Shipshape & Bristol fashion

Just before attaching him to the helium balloon, that will carry him eastward towards China, I should like to explain to some gentle readers why a certain beloved Pope Benedict, who knew a certain Cardinal Kasper to be an heretick, did not have him defrocked and excommunicated, but rather left him in position as a (prominent) bishop in Holy Church.

I have mentioned previously that in my humble, though authoritarian opinion, there are worse heretics that Kasper among the cardinals today. He has often boldly stood various orthodox Catholic red lines, which migrant liberals were trying to cross. That is a long footnote I am not going to write this morning, however. O Lord am I not.

One of the things I have come to understand by perusing Catholic media in Germany, Switzerland, the Low Countries, northern France — is that guys like Kasper are actually conservative, compared with their laity. I’ve seen polls to suggest that large majorities of nominal Catholics wanted stuff like gay marriage yesterday, and can’t imagine a reason for not offering communion to anyone who walks in off the street. Once-Catholic Ireland gave us a plain taste of this, when “same-sex marriage” was put to the vote there. Wail as we might about the failure of Catholic discipline and education, this is among the hard current facts of life.

Mafella Mercans should not take any comfort from an invidious comparison. As we know perfectly well, a substantial majority of nominal Catholics on this far side of the ancient western sea, think like the northern Europeans. The Nancy Pelosis and Joe Bidens and little Justin Trudeaus who serve as nominal Catholics in very public places are, moreover, not unrepresentative of these airhead masses. I have myself mixed with the effectively lapsed “nominariate” on many social occasions. When those liberals claim that they speak for the majority, they are, for a change, not lying. And of course Pope Francis is extremely popular with such people who, giving him only half attention, conclude that he is a “nominal” too.

Nor is this situation new. Long before, decades before, finally becoming a “Dogan” myself, I was vividly aware of it. Indeed, upon my own definitive conversion to Christianity, in 1976, this knowledge kept me from the Catholic Church. Every Catholic I knew was lapsed, back in that day — including each of the priests I consulted in England. It was why I found myself praying with the (beloved) high-church “Anglo-Catholic” fruitcakes, when not with the (beloved) low-church Evangelical nutjobs, in the carefully niche’d Anglican communion. A convert does not want, after all, lukewarm broad-church tea. (Soon after I discovered, however, that there were also some Catholics discreetly hidden within the Roman communion.)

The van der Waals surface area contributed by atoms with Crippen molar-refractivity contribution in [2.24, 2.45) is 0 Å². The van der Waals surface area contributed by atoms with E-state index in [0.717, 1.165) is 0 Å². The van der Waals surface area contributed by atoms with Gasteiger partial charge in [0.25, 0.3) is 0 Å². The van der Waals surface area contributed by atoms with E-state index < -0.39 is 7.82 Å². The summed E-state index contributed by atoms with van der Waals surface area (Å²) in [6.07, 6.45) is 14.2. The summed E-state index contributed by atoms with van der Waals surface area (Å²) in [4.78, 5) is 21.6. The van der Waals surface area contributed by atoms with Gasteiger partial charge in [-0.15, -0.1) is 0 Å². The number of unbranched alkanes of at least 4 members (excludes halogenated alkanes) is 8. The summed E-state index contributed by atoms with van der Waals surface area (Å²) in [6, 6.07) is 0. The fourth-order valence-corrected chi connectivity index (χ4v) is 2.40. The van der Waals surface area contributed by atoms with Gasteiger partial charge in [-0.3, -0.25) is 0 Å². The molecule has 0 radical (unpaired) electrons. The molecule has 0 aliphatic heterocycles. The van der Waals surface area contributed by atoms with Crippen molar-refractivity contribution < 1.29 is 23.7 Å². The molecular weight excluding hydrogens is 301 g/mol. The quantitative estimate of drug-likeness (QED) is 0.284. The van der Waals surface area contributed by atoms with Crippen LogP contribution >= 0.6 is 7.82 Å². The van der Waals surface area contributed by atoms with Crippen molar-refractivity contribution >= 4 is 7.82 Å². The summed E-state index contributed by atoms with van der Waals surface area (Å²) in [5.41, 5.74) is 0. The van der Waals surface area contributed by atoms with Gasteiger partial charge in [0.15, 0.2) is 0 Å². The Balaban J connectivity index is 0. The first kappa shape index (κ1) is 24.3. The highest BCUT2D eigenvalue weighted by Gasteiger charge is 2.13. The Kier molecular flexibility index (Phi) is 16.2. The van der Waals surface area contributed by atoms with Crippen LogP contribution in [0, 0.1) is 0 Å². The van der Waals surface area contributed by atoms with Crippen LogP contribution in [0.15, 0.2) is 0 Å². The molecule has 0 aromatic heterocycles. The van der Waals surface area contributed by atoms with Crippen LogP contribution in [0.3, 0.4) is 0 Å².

I make this point at tedious length, because the full tedium must be appreciated. My fellow orthodox “holy rollers” tend easily to overlook the great white shark in our swimming pool. The masses in Africa may be drawn to the life-giving truth of the Catholic faith; the dwindling congregation in the modern West expect, when they whistle, that the faith will come to them. It is why the fatuous image of the “field hospital” rather appeals. It is the Holy Father’s way of saying, “I hear you whistling.”

Pope Benedict XVI, and John Paul before him, were not stupid men. They were trying to put a Church back together which, in “the spirit of Vatican II,” had all but fallen apart. The Hippocratic principle, first do no harm, was before them daily and Sundays. Both put up with a great deal of nonsense, that neither would have tolerated through breakfast in other circumstances.

Bishops like Kasper had to be endured, to avoid provoking open schism in such long-established Catholic realms as Bavaria and Flanders. Both popes worked with a “gradualist” strategy, in which the proclamation of a new and orthodox Catechism played an important part. The idea was to resume actually teaching the faith, with ever-increasing precision and energy, and let the heterodox die out. Only in the most extreme cases, of open defiance, did the gauntlets go down. Hans Kung, for instance, was too much for them.

To be sure, these were judgement calls, within a whole strategy that was a judgement call. It was like the classic accounting strategy, of eliminating a deficit not by cutting expenses, but by constraining their growth while revenues grow faster. This requires not only delicacy but patience. Had we continued to get popes in the mould of Wojtyla and Ratzinger, it had some chance of working.  Instead we now have a pope in the mould of Bergoglio, whose basic instinct is to blow the bank.

But we will see what is coming. For the opposite strategy, unthinkable at the moment, in the way in which War is unthinkable, may in the end prove the only sensible course. It would be for some future, muscular pope, to lay down the law from Rome, in unmistakable terms, and save the Church as she was saved in the course of many previous centuries — by the kind of “reform” that is designed to cut all the rot away. Rather than “pastorally accompany” the nominals farther and farther from received Catholic doctrine in faith and morals, we would “pastorally accompany” them to the door.

Or to vary the metaphor yet again, save the ship by dropping the deadweight overboard. (See Matthew, 18:6.)

As I say, this is unthinkable — not to the traditional Catholic mind, but to the unmanly sentimentalism of the post-modern. “Shape up or ship out” is not what we say to our sensitive, delicate flower children in this age of effeminate degeneration — unless, of course, we want them to shape up.